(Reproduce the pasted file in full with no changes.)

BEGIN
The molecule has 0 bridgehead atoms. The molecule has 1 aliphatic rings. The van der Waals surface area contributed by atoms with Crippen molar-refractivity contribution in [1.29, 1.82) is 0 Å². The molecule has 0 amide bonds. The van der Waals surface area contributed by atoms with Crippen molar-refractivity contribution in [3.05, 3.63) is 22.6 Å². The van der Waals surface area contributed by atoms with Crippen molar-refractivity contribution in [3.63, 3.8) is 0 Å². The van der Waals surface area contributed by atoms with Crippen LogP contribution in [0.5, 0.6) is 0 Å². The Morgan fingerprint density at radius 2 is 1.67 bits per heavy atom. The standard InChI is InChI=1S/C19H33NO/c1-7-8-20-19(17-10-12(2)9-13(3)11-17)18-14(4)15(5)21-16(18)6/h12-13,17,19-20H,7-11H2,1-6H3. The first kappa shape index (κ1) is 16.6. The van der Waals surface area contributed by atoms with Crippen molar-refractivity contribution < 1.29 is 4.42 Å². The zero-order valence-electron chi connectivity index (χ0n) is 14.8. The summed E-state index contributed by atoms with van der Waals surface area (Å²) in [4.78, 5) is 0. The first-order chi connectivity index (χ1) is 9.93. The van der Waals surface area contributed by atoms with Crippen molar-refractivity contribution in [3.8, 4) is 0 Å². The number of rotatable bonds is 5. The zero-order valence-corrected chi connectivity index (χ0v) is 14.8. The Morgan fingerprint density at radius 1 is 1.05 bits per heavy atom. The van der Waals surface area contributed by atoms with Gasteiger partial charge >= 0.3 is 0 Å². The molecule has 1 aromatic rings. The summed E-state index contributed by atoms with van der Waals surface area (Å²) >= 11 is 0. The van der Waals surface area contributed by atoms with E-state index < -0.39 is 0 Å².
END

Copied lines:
The molecule has 0 bridgehead atoms. The molecule has 1 aliphatic rings. The van der Waals surface area contributed by atoms with Crippen molar-refractivity contribution in [1.29, 1.82) is 0 Å². The molecule has 0 amide bonds. The van der Waals surface area contributed by atoms with Crippen molar-refractivity contribution in [3.05, 3.63) is 22.6 Å². The van der Waals surface area contributed by atoms with Crippen molar-refractivity contribution in [3.63, 3.8) is 0 Å². The van der Waals surface area contributed by atoms with Crippen LogP contribution in [0.5, 0.6) is 0 Å². The Morgan fingerprint density at radius 2 is 1.67 bits per heavy atom. The standard InChI is InChI=1S/C19H33NO/c1-7-8-20-19(17-10-12(2)9-13(3)11-17)18-14(4)15(5)21-16(18)6/h12-13,17,19-20H,7-11H2,1-6H3. The first kappa shape index (κ1) is 16.6. The van der Waals surface area contributed by atoms with Crippen molar-refractivity contribution < 1.29 is 4.42 Å². The zero-order valence-electron chi connectivity index (χ0n) is 14.8. The summed E-state index contributed by atoms with van der Waals surface area (Å²) in [4.78, 5) is 0. The first-order chi connectivity index (χ1) is 9.93. The van der Waals surface area contributed by atoms with Crippen molar-refractivity contribution in [3.8, 4) is 0 Å². The number of rotatable bonds is 5. The zero-order valence-corrected chi connectivity index (χ0v) is 14.8. The Morgan fingerprint density at radius 1 is 1.05 bits per heavy atom. The van der Waals surface area contributed by atoms with Gasteiger partial charge >= 0.3 is 0 Å². The molecule has 1 aromatic rings. The summed E-state index contributed by atoms with van der Waals surface area (Å²) >= 11 is 0. The van der Waals surface area contributed by atoms with E-state index < -0.39 is 0 Å².